The workbook that the College Board recently released provides details regarding the new PSAT and SAT. According to a statement in Chapter 4, “The exams are connected by the same underlying continuum of knowledge and skills that research shows are the most essential for college and career readiness and success.” These commendable ideals seem to mirror the philosophy of the rival college exam, the ACT. Is it merely coincidental that the College Board came to these conclusions after experiencing a loss of market share to the ACT over the last couple of years?
Those who have compared the two exams (the ACT and the “new” SAT) can readily recognize their similarities in form and substance. The SAT will no longer have a guessing penalty. The new format is similar to that of the ACT. The current SAT contains three major divisions: Reading, Writing, and Math. Each of these is then subdivided into three shorter sections, so the test has nine sections that count towards the student’s score. (Except for the June 2015 test mishap that discounted two sections that were mis-timed.) The tenth (experimental) section is unlabeled and does not factor into the score.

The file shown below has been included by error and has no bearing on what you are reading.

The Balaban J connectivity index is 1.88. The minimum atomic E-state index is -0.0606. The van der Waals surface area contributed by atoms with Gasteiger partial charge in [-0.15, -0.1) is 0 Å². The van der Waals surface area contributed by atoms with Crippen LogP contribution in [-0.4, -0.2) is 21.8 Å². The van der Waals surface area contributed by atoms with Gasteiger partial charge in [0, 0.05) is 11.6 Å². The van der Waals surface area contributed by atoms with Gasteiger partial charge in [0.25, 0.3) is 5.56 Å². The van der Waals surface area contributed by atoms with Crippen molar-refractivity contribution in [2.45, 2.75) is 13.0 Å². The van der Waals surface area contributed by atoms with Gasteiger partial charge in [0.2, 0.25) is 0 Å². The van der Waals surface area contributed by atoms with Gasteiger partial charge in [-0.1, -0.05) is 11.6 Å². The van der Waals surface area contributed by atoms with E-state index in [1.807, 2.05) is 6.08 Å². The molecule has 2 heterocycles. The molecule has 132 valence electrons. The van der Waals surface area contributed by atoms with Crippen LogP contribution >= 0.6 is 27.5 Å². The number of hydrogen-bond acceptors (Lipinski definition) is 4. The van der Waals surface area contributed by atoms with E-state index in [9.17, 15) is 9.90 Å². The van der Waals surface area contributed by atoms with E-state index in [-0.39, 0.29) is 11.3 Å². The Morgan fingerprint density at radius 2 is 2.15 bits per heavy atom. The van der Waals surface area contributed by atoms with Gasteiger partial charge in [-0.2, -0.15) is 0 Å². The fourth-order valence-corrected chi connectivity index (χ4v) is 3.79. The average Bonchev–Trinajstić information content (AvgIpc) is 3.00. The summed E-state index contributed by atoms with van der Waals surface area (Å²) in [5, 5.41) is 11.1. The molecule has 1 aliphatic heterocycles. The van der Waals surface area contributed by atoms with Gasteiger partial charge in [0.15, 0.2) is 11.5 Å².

The PSAT and the new SAT present only TWO major scoring sets: Evidence Based Reading/ Writing and Math. The test appears in the following format: Section 1-Reading(65 minutes, 52 questions) Section 2 Writing and Language(35 minutes, 44 questions), Section 3 Math Test- no calculator ((25 minutes, 20 questions), Section 4-Calculator(55 minutes,38 questions). The essay is “optional,” like that on the ACT and provides 50 minutes for students to read and analyze a non-fiction passage.
The questions do appear more relevant to the needs of the workplace and college. Will the College Board reassert its dominance in the world of college exams? Only time will tell.